Residents in some Long Beach neighborhoods have already been hearing late-night blasts ahead of the July 4 holiday, but city officials say their efforts to curb illegal fireworks have reduced the problem significantly since 2020.

In a memo to the City Council earlier this month, City Manager Tom Modica attributed the sharp decrease in fireworks-related calls for service since 2020 to the city’s “coordinated efforts,” including more community outreach, an easy way for people to report fireworks activity to the city and higher penalties of up to $20,000 for offenders.

All fireworks are illegal in Long Beach, including the “safe and sane” types that are sold in some nearby cities; officials instead encourage residents to throw block parties or attend one of several sanctioned public fireworks displays.

But that hasn’t stopped some residents from having DIY fireworks shows.

After fielding about 2,200 calls for service about fireworks in 2019, the city saw a four-fold increase in 2020 to more than 8,800 calls, according to the memo. The number of calls shrank to just under 4,400 in 2021 and about 2,500 last year. (Data was not provided on how many calls the city has gotten so far in 2023.)

Long Beach police have also seized thousands of illegal fireworks since 2020, and the city has handed out dozens of citations, the city memo said.

But the biggest penalty—a fine that could run into thousands of dollars and is intended to recover the cost of police, fire and any other response to illegal fireworks—has never been handed out since the council implemented it in 2021.

Since it’s nearly impossible for police or firefighters to get to a scene in time to witness someone setting off illegal fireworks, the city encourages residents to send tips and evidence, including addresses where the pyrotechnics are happening.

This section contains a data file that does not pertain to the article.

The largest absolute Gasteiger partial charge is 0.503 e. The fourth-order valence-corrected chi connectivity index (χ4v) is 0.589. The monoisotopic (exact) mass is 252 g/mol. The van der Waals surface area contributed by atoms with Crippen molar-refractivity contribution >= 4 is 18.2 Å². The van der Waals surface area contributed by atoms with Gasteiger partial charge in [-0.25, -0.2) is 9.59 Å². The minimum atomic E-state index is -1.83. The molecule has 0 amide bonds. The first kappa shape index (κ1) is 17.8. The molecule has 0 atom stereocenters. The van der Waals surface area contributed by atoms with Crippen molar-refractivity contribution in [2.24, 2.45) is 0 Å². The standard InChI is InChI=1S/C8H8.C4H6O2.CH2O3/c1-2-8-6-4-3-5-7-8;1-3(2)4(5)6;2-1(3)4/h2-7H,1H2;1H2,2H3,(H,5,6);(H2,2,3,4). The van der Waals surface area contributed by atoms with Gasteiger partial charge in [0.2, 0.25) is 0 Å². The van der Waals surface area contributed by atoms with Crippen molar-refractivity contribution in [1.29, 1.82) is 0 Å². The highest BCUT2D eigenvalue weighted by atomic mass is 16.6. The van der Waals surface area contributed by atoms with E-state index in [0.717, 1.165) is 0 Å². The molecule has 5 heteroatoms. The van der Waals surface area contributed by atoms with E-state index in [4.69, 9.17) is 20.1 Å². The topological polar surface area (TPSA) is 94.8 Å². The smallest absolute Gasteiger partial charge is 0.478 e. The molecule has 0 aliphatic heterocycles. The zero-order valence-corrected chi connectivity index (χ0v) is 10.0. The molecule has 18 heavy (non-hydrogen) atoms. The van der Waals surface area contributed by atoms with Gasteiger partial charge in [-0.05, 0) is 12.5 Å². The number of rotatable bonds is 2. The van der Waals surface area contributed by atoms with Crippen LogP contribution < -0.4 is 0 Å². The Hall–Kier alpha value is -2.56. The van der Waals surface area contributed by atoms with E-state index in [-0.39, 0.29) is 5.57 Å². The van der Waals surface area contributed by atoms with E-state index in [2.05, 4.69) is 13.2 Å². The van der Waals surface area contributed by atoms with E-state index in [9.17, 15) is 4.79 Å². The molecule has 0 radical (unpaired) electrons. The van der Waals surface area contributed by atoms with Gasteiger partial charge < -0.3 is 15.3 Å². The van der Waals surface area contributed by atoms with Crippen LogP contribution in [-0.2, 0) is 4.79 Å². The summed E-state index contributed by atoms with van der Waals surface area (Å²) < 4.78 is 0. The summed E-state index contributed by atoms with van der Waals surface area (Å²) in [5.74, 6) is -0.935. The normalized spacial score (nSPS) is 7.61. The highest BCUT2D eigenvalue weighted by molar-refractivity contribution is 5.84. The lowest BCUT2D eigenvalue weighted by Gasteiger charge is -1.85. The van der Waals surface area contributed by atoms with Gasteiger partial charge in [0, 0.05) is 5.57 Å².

When they have the information, the city can send a letter to whoever “hosted” the fireworks, whether that’s a property owner or tenant, to let them know they could be liable for the cost of public safety response. Deputy City Attorney Art Sanchez said Thursday that no such letters have been sent out this year.

“That’s been the tough part of all this is to be able to pinpoint a location where this firework activity is occurring,” he said. “(The police and fire departments) have been doing their best, but they haven’t had the information to hold anyone accountable.”

Citations have been falling too. The City Manager’s memo noted that fireworks-related criminal cases and citations dropped from 84 in 2020 to 27 in 2022, and City Prosecutor Doug Haubert said he expects to see “far fewer” citations this year compared with 2020.

Through a spokesperson, the Long Beach Police Department declined to make anyone available for an interview. But Sanchez and Haubert agreed that illegal fireworks seem to be less of a problem than they were in 2020.

“I know that the reports I get from the public are declining,” Haubert said. “I do believe that several things the city is doing are making an impact.”

Police typically flood the city during the holiday, in part to deter illegal fireworks. The department spokesperson urged residents to call police dispatch (562-435-6711) if they see suspicious or illegal activity, and to submit fireworks complaints through the Go Long Beach app or website.